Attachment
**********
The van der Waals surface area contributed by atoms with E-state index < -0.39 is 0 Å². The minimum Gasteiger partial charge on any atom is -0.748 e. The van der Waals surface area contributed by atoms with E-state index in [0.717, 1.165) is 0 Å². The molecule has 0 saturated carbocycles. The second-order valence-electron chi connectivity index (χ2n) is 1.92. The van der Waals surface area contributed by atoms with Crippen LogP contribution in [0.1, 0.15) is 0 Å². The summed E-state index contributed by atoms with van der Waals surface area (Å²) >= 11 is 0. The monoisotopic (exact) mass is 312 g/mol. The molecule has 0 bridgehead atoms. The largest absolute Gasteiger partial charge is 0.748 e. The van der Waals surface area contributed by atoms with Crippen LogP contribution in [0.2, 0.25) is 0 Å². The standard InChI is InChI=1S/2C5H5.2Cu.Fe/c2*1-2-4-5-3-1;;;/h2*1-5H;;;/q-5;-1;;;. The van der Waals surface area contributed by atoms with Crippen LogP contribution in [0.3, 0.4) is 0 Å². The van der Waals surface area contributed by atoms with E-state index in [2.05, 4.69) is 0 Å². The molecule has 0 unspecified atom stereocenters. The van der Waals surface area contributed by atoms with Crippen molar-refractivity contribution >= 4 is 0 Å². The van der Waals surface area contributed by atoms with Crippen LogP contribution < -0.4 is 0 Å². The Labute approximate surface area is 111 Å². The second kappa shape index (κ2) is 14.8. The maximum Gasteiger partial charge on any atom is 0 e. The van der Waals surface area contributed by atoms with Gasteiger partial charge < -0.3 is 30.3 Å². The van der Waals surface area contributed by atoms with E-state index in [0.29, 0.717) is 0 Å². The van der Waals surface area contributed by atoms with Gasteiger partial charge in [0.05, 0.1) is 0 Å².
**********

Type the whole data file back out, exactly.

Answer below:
The van der Waals surface area contributed by atoms with E-state index < -0.39 is 0 Å². The minimum Gasteiger partial charge on any atom is -0.748 e. The van der Waals surface area contributed by atoms with E-state index in [0.717, 1.165) is 0 Å². The molecule has 0 saturated carbocycles. The second-order valence-electron chi connectivity index (χ2n) is 1.92. The van der Waals surface area contributed by atoms with Crippen LogP contribution in [0.1, 0.15) is 0 Å². The summed E-state index contributed by atoms with van der Waals surface area (Å²) >= 11 is 0. The monoisotopic (exact) mass is 312 g/mol. The molecule has 0 bridgehead atoms. The largest absolute Gasteiger partial charge is 0.748 e. The van der Waals surface area contributed by atoms with Crippen LogP contribution in [0.2, 0.25) is 0 Å². The standard InChI is InChI=1S/2C5H5.2Cu.Fe/c2*1-2-4-5-3-1;;;/h2*1-5H;;;/q-5;-1;;;. The van der Waals surface area contributed by atoms with Crippen LogP contribution in [0.3, 0.4) is 0 Å². The van der Waals surface area contributed by atoms with E-state index in [2.05, 4.69) is 0 Å². The molecule has 0 unspecified atom stereocenters. The van der Waals surface area contributed by atoms with Crippen molar-refractivity contribution >= 4 is 0 Å². The van der Waals surface area contributed by atoms with Crippen LogP contribution < -0.4 is 0 Å². The Labute approximate surface area is 111 Å². The second kappa shape index (κ2) is 14.8. The maximum Gasteiger partial charge on any atom is 0 e. The van der Waals surface area contributed by atoms with Gasteiger partial charge < -0.3 is 30.3 Å². The van der Waals surface area contributed by atoms with E-state index in [0.29, 0.717) is 0 Å². The van der Waals surface area contributed by atoms with Gasteiger partial charge in [0.05, 0.1) is 0 Å².